Bibliology: What The Bible Is and Why It Matters

Recently, I found myself in front of a group of Christians fielding questions about the nature of Scripture—what the Bible is and why it matters. I was struck by how many of members of the crowd, though they believed and appreciated the Bible, really lacked sufficient grounding in the Holy Scriptures. They did not really grasp what the Bible is and why it matters. Do you?

While most Americans grant the Bible unique status, and most churchgoers think of it—to some degree—as a book from God, confessional evangelicals believe the Bible is much more than that. We believe it is God’s Word.

The Bible is unlike any other book – it is God’s written revelation to man. By it, we can know God and truly know ourselves. More importantly, by it we can know Christ and the way of salvation.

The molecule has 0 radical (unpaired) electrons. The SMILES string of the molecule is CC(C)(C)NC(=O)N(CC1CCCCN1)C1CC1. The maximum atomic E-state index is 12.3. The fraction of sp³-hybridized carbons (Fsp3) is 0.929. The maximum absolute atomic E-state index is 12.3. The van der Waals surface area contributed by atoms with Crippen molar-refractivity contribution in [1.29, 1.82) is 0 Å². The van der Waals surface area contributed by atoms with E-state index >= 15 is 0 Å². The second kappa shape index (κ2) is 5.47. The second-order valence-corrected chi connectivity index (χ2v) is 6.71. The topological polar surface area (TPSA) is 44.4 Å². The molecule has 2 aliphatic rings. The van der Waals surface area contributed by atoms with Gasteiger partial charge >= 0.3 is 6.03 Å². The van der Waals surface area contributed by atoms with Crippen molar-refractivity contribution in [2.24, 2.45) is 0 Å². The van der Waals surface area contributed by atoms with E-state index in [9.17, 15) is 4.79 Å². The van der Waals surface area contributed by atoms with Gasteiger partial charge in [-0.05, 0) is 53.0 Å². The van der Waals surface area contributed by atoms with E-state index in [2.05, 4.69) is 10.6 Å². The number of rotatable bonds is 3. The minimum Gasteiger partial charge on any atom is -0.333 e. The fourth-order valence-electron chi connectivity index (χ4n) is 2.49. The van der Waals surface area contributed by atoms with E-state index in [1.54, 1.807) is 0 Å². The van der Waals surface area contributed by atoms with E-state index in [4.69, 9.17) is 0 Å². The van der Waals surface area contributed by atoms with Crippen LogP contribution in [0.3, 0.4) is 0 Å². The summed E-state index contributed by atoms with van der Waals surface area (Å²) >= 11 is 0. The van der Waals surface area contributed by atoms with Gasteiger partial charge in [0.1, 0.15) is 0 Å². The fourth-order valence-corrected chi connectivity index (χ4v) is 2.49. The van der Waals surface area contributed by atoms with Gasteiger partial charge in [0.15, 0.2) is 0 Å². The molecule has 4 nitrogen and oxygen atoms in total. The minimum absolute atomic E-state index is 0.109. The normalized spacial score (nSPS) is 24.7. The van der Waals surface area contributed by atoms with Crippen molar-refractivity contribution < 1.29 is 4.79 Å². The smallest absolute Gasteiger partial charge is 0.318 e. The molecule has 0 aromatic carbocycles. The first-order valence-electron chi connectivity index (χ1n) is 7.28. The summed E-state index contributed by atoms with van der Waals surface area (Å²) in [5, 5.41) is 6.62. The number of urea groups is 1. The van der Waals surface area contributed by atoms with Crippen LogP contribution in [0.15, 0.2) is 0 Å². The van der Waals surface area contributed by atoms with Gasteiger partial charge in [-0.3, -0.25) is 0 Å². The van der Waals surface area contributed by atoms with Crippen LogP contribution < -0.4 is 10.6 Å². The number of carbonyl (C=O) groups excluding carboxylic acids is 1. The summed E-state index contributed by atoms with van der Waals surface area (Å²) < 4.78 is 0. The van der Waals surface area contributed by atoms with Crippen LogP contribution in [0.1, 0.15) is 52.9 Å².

The sad reality is that many who serve churches and fill pulpits do not believe the Scriptures, and the sadder reality is many who sit under their ministries are not equipped to detect it.

Exactly how should we think of the Bible? In what way is it unique? How should Christians view the Bible? Let us look at five ways that helpfully describe the nature of Scripture.

The Inspiration of Scripture

Drawn from II Timothy 3:16, where the Apostle Paul states “All Scripture is inspired of God”, inspiration literally means, “God breathed out the Holy Scriptures.” They come from his innermost being. Operationally, it means God superintended the authors of Scripture in such a way that the words themselves, not just the authors, were inspired.

Inspiration is the most common and historic descriptor for the Bible, but it has proven to be an insufficient one. Historically, inspiration also implied truthfulness and authority and functioned as a catchall descriptor for the Bible as God’s Word.